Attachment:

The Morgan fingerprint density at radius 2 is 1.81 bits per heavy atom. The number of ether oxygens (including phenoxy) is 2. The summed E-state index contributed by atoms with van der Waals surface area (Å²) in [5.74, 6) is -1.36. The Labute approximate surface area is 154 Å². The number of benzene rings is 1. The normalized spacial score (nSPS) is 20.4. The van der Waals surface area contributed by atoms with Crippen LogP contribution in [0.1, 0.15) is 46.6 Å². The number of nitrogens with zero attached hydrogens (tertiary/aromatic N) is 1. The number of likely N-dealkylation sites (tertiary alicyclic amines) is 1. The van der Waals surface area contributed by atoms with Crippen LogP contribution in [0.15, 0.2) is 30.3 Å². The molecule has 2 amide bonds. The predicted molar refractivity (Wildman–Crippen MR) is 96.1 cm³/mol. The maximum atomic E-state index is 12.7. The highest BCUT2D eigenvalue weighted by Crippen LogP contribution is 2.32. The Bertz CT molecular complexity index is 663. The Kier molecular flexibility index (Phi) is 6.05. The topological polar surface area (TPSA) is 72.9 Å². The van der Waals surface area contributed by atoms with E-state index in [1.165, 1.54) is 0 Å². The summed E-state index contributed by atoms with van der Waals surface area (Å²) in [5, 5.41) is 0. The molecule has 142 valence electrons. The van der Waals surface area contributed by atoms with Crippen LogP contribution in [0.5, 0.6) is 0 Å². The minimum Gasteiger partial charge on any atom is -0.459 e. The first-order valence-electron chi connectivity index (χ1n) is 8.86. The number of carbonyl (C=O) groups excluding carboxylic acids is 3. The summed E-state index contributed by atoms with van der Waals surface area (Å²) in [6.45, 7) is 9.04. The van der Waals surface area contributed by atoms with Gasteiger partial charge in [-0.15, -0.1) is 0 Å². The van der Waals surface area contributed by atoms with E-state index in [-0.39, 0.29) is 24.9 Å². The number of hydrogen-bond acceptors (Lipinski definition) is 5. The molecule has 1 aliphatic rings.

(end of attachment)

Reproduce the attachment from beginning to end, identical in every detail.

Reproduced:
The Morgan fingerprint density at radius 2 is 1.81 bits per heavy atom. The number of ether oxygens (including phenoxy) is 2. The summed E-state index contributed by atoms with van der Waals surface area (Å²) in [5.74, 6) is -1.36. The Labute approximate surface area is 154 Å². The number of benzene rings is 1. The normalized spacial score (nSPS) is 20.4. The van der Waals surface area contributed by atoms with Crippen LogP contribution in [0.1, 0.15) is 46.6 Å². The number of nitrogens with zero attached hydrogens (tertiary/aromatic N) is 1. The number of likely N-dealkylation sites (tertiary alicyclic amines) is 1. The van der Waals surface area contributed by atoms with Crippen LogP contribution in [0.15, 0.2) is 30.3 Å². The molecule has 2 amide bonds. The predicted molar refractivity (Wildman–Crippen MR) is 96.1 cm³/mol. The maximum atomic E-state index is 12.7. The highest BCUT2D eigenvalue weighted by Crippen LogP contribution is 2.32. The Bertz CT molecular complexity index is 663. The Kier molecular flexibility index (Phi) is 6.05. The topological polar surface area (TPSA) is 72.9 Å². The van der Waals surface area contributed by atoms with E-state index in [1.165, 1.54) is 0 Å². The summed E-state index contributed by atoms with van der Waals surface area (Å²) in [5, 5.41) is 0. The molecule has 142 valence electrons. The van der Waals surface area contributed by atoms with Crippen LogP contribution in [0.5, 0.6) is 0 Å². The minimum Gasteiger partial charge on any atom is -0.459 e. The first-order valence-electron chi connectivity index (χ1n) is 8.86. The number of carbonyl (C=O) groups excluding carboxylic acids is 3. The summed E-state index contributed by atoms with van der Waals surface area (Å²) in [6.45, 7) is 9.04. The van der Waals surface area contributed by atoms with Gasteiger partial charge in [-0.15, -0.1) is 0 Å². The van der Waals surface area contributed by atoms with E-state index in [-0.39, 0.29) is 24.9 Å². The number of hydrogen-bond acceptors (Lipinski definition) is 5. The molecule has 1 aliphatic rings.